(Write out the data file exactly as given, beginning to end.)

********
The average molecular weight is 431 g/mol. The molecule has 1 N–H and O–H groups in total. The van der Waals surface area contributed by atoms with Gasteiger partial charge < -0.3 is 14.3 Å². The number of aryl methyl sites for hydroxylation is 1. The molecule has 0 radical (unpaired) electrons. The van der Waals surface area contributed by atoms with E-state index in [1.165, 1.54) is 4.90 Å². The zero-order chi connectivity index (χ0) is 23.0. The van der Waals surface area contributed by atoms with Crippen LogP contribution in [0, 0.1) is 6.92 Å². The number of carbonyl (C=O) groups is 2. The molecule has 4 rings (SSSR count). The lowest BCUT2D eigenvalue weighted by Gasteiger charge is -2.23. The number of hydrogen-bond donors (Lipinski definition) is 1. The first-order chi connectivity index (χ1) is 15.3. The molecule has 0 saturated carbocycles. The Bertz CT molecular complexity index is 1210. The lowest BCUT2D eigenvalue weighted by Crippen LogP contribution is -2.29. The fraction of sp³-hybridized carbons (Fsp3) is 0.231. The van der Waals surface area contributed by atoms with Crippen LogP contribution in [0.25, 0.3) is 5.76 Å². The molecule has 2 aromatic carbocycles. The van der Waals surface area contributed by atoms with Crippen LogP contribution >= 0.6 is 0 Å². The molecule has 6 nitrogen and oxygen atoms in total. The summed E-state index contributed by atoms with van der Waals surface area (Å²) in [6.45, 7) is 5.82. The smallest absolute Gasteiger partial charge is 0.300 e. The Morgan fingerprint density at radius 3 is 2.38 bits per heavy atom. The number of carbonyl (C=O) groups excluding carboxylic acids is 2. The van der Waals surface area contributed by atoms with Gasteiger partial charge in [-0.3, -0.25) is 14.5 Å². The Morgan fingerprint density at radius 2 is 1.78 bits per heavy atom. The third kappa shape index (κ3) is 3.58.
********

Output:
The average molecular weight is 431 g/mol. The molecule has 1 N–H and O–H groups in total. The van der Waals surface area contributed by atoms with Gasteiger partial charge < -0.3 is 14.3 Å². The number of aryl methyl sites for hydroxylation is 1. The molecule has 0 radical (unpaired) electrons. The van der Waals surface area contributed by atoms with E-state index in [1.165, 1.54) is 4.90 Å². The zero-order chi connectivity index (χ0) is 23.0. The van der Waals surface area contributed by atoms with Crippen LogP contribution in [0, 0.1) is 6.92 Å². The number of carbonyl (C=O) groups is 2. The molecule has 4 rings (SSSR count). The lowest BCUT2D eigenvalue weighted by Gasteiger charge is -2.23. The number of hydrogen-bond donors (Lipinski definition) is 1. The first-order chi connectivity index (χ1) is 15.3. The molecule has 0 saturated carbocycles. The Bertz CT molecular complexity index is 1210. The lowest BCUT2D eigenvalue weighted by Crippen LogP contribution is -2.29. The fraction of sp³-hybridized carbons (Fsp3) is 0.231. The van der Waals surface area contributed by atoms with Crippen LogP contribution in [0.25, 0.3) is 5.76 Å². The molecule has 2 aromatic carbocycles. The van der Waals surface area contributed by atoms with Crippen LogP contribution >= 0.6 is 0 Å². The molecule has 6 nitrogen and oxygen atoms in total. The summed E-state index contributed by atoms with van der Waals surface area (Å²) in [6.45, 7) is 5.82. The smallest absolute Gasteiger partial charge is 0.300 e. The Morgan fingerprint density at radius 3 is 2.38 bits per heavy atom. The number of carbonyl (C=O) groups excluding carboxylic acids is 2. The van der Waals surface area contributed by atoms with Gasteiger partial charge in [-0.3, -0.25) is 14.5 Å². The Morgan fingerprint density at radius 2 is 1.78 bits per heavy atom. The third kappa shape index (κ3) is 3.58.